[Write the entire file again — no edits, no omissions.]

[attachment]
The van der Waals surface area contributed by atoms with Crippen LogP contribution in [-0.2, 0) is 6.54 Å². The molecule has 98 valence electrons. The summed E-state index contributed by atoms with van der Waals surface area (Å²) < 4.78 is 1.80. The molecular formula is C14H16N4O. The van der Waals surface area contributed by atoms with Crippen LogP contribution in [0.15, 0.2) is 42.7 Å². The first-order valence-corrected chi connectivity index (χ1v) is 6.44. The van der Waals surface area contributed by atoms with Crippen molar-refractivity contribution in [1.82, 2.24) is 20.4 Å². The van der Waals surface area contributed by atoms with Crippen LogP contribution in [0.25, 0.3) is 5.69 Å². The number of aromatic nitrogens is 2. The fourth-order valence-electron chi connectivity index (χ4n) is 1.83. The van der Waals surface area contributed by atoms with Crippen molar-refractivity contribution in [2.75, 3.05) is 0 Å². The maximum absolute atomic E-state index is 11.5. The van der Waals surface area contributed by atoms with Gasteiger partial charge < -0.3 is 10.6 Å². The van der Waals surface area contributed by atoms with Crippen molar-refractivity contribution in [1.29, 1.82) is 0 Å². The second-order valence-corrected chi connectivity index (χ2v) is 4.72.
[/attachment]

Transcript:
The van der Waals surface area contributed by atoms with Crippen LogP contribution in [-0.2, 0) is 6.54 Å². The molecule has 98 valence electrons. The summed E-state index contributed by atoms with van der Waals surface area (Å²) < 4.78 is 1.80. The molecular formula is C14H16N4O. The van der Waals surface area contributed by atoms with Crippen LogP contribution in [0.15, 0.2) is 42.7 Å². The first-order valence-corrected chi connectivity index (χ1v) is 6.44. The van der Waals surface area contributed by atoms with Crippen molar-refractivity contribution in [1.82, 2.24) is 20.4 Å². The van der Waals surface area contributed by atoms with Crippen LogP contribution in [0.25, 0.3) is 5.69 Å². The number of aromatic nitrogens is 2. The fourth-order valence-electron chi connectivity index (χ4n) is 1.83. The van der Waals surface area contributed by atoms with Crippen molar-refractivity contribution in [2.75, 3.05) is 0 Å². The maximum absolute atomic E-state index is 11.5. The van der Waals surface area contributed by atoms with Gasteiger partial charge < -0.3 is 10.6 Å². The van der Waals surface area contributed by atoms with Crippen molar-refractivity contribution in [1.29, 1.82) is 0 Å². The second-order valence-corrected chi connectivity index (χ2v) is 4.72.